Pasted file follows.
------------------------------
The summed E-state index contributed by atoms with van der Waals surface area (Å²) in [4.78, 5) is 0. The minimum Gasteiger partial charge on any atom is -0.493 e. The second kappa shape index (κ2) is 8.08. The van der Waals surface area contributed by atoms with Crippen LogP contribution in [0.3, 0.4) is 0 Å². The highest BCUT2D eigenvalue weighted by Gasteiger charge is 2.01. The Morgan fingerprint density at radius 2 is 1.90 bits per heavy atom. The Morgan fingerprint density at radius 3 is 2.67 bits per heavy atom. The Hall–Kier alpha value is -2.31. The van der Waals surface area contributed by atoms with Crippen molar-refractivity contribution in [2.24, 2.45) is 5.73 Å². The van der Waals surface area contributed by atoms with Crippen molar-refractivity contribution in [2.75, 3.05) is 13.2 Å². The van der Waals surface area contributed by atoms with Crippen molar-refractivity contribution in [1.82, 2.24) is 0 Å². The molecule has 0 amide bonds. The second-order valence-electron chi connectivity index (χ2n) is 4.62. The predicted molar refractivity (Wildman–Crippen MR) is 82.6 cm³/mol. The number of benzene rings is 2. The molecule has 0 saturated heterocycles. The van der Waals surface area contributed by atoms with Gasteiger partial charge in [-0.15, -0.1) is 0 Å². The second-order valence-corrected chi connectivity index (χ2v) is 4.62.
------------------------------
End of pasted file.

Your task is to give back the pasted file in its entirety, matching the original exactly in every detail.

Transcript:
The summed E-state index contributed by atoms with van der Waals surface area (Å²) in [4.78, 5) is 0. The minimum Gasteiger partial charge on any atom is -0.493 e. The second kappa shape index (κ2) is 8.08. The van der Waals surface area contributed by atoms with Crippen LogP contribution in [0.3, 0.4) is 0 Å². The highest BCUT2D eigenvalue weighted by Gasteiger charge is 2.01. The Morgan fingerprint density at radius 2 is 1.90 bits per heavy atom. The Morgan fingerprint density at radius 3 is 2.67 bits per heavy atom. The Hall–Kier alpha value is -2.31. The van der Waals surface area contributed by atoms with Crippen molar-refractivity contribution in [2.24, 2.45) is 5.73 Å². The van der Waals surface area contributed by atoms with Crippen molar-refractivity contribution in [2.75, 3.05) is 13.2 Å². The van der Waals surface area contributed by atoms with Crippen molar-refractivity contribution in [1.82, 2.24) is 0 Å². The molecule has 0 amide bonds. The second-order valence-electron chi connectivity index (χ2n) is 4.62. The predicted molar refractivity (Wildman–Crippen MR) is 82.6 cm³/mol. The number of benzene rings is 2. The molecule has 0 saturated heterocycles. The van der Waals surface area contributed by atoms with Gasteiger partial charge in [-0.15, -0.1) is 0 Å². The second-order valence-corrected chi connectivity index (χ2v) is 4.62.